Art Market Italy: Stories of theft and recovery

25 Apr 2012 6:08 PM | Anonymous

Art Market Italy: Stories of theft and recovery      
Written by Silvia Anna Barrilà    
Wednesday, 25 April 2012 14:09 

Francesco 'Pacecco' De Rosa (1607-1656), 'Fuga in Egitto,' oil on canvas, image courtesy Galleria Nazionale di Cosenza

MILAN, Italy - It was probably during a trip through southern Italy in the 4th century BC that the small late Egyptian stone known as “Horus on the Crocodiles” went missing. It was, by all appearances, a talisman against snakes, crocodiles, and scorpions owned by a traveler. Many centuries later, at the end of the 1970s, the object was recovered during a dig in the city of Crotone, in the region of Calabria, by a worker who recognized the rarity of the stone and decided to keep it.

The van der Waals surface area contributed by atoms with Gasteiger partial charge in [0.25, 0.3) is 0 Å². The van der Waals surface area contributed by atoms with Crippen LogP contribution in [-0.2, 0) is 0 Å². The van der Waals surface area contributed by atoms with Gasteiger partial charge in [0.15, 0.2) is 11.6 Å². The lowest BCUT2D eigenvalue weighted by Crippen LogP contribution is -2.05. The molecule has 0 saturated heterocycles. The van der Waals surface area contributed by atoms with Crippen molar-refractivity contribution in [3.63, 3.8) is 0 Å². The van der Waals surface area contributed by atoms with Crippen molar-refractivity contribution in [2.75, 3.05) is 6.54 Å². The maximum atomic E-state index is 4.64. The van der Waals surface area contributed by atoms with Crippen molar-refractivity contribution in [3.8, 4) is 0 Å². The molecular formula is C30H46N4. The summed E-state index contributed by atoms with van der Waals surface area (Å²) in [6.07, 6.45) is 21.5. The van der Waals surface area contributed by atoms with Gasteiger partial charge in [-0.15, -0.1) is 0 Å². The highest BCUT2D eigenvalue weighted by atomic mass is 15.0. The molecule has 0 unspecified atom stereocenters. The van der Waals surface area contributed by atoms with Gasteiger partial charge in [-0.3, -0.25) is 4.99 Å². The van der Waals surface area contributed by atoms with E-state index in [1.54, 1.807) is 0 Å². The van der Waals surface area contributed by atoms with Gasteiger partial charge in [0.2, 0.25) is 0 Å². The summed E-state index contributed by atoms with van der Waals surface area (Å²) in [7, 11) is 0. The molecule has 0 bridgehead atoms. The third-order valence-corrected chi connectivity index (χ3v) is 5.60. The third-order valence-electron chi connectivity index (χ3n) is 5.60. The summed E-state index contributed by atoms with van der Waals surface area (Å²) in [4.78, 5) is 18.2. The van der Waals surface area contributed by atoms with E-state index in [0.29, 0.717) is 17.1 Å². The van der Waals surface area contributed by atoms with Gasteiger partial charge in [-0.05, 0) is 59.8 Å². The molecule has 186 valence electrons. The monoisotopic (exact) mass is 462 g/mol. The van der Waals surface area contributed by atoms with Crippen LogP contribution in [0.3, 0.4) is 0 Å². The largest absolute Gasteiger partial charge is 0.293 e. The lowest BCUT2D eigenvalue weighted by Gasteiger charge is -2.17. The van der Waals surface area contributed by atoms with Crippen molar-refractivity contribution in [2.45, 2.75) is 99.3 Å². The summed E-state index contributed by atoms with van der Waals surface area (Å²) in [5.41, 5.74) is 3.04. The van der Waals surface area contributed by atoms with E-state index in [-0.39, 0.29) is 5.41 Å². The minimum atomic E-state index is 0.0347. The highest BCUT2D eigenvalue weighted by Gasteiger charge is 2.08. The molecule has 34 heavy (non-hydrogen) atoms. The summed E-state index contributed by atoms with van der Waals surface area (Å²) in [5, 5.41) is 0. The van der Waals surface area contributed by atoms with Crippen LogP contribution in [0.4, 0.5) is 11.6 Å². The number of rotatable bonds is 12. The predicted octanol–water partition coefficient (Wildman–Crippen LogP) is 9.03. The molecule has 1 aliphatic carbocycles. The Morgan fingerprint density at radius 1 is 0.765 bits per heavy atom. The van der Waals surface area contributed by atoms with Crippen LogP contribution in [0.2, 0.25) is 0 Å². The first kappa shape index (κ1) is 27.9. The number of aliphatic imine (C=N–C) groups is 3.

The worker was so proud of it that he always carried it in a small bag hanging around his neck and used every opportunity to show it off, until someone stole it from him.

Read more:

Lawyers' Committee for Cultural Heritage Preservation © 2000-2010. All rights reserved.

1785 Massachusetts Ave. NW, Washington, DC 20036-2117

Site Map  •  Terms of Use  •  Contact Us

Sign up for Citations, our free e-newsletter, to receive the latest information on our organization, legal developments, upcoming events, and more.

Sign Up Here
Powered by Wild Apricot Membership Software